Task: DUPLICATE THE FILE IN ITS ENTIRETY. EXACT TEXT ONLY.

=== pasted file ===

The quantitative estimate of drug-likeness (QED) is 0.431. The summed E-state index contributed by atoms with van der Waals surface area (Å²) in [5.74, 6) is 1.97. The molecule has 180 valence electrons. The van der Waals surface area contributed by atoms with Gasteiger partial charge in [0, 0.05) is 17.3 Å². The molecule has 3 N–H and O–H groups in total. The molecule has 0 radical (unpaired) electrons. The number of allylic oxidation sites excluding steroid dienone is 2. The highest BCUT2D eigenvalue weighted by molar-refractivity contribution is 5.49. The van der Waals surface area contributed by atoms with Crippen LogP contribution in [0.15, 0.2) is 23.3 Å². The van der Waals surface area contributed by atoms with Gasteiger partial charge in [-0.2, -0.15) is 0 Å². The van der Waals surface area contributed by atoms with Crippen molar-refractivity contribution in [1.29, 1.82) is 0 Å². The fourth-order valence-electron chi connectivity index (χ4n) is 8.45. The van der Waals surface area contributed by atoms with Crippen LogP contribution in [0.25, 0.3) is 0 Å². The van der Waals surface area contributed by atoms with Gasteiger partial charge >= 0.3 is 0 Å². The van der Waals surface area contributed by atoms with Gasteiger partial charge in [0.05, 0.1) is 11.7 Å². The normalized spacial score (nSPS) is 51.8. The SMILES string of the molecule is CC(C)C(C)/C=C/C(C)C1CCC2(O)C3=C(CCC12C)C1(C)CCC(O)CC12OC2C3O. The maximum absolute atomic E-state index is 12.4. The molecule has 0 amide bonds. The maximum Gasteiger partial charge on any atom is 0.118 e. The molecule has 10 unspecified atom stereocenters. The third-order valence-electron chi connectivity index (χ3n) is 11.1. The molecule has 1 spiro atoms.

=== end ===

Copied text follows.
The quantitative estimate of drug-likeness (QED) is 0.431. The summed E-state index contributed by atoms with van der Waals surface area (Å²) in [5.74, 6) is 1.97. The molecule has 180 valence electrons. The van der Waals surface area contributed by atoms with Gasteiger partial charge in [0, 0.05) is 17.3 Å². The molecule has 3 N–H and O–H groups in total. The molecule has 0 radical (unpaired) electrons. The number of allylic oxidation sites excluding steroid dienone is 2. The highest BCUT2D eigenvalue weighted by molar-refractivity contribution is 5.49. The van der Waals surface area contributed by atoms with Crippen LogP contribution in [0.15, 0.2) is 23.3 Å². The van der Waals surface area contributed by atoms with Gasteiger partial charge in [-0.2, -0.15) is 0 Å². The van der Waals surface area contributed by atoms with Crippen molar-refractivity contribution in [1.29, 1.82) is 0 Å². The fourth-order valence-electron chi connectivity index (χ4n) is 8.45. The van der Waals surface area contributed by atoms with Crippen LogP contribution in [0.25, 0.3) is 0 Å². The van der Waals surface area contributed by atoms with Gasteiger partial charge >= 0.3 is 0 Å². The van der Waals surface area contributed by atoms with Gasteiger partial charge in [0.05, 0.1) is 11.7 Å². The normalized spacial score (nSPS) is 51.8. The SMILES string of the molecule is CC(C)C(C)/C=C/C(C)C1CCC2(O)C3=C(CCC12C)C1(C)CCC(O)CC12OC2C3O. The maximum absolute atomic E-state index is 12.4. The molecule has 0 amide bonds. The maximum Gasteiger partial charge on any atom is 0.118 e. The molecule has 10 unspecified atom stereocenters. The third-order valence-electron chi connectivity index (χ3n) is 11.1. The molecule has 1 spiro atoms.